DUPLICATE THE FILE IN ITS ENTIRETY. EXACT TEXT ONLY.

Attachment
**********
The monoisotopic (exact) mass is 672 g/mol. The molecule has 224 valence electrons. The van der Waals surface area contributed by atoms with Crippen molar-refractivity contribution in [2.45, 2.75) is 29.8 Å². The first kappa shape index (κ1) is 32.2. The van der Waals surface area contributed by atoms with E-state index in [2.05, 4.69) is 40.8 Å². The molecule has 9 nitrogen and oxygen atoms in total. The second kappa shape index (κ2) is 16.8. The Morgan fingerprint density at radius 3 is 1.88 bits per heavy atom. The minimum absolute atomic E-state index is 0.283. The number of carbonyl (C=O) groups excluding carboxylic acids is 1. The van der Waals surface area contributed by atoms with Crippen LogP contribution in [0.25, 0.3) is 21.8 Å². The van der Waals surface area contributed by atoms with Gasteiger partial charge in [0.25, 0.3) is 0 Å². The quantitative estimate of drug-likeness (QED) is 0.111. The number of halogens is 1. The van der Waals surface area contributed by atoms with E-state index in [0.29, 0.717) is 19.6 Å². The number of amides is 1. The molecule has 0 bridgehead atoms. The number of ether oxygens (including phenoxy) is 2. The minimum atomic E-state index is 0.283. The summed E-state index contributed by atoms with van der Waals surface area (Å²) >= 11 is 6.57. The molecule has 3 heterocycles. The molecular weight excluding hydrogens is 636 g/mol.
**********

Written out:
The monoisotopic (exact) mass is 672 g/mol. The molecule has 224 valence electrons. The van der Waals surface area contributed by atoms with Crippen molar-refractivity contribution in [2.45, 2.75) is 29.8 Å². The first kappa shape index (κ1) is 32.2. The van der Waals surface area contributed by atoms with E-state index in [2.05, 4.69) is 40.8 Å². The molecule has 9 nitrogen and oxygen atoms in total. The second kappa shape index (κ2) is 16.8. The Morgan fingerprint density at radius 3 is 1.88 bits per heavy atom. The minimum absolute atomic E-state index is 0.283. The number of carbonyl (C=O) groups excluding carboxylic acids is 1. The van der Waals surface area contributed by atoms with Crippen LogP contribution in [0.25, 0.3) is 21.8 Å². The van der Waals surface area contributed by atoms with Gasteiger partial charge in [0.25, 0.3) is 0 Å². The quantitative estimate of drug-likeness (QED) is 0.111. The number of halogens is 1. The van der Waals surface area contributed by atoms with E-state index in [0.29, 0.717) is 19.6 Å². The number of amides is 1. The molecule has 0 bridgehead atoms. The number of ether oxygens (including phenoxy) is 2. The minimum atomic E-state index is 0.283. The summed E-state index contributed by atoms with van der Waals surface area (Å²) >= 11 is 6.57. The molecule has 3 heterocycles. The molecular weight excluding hydrogens is 636 g/mol.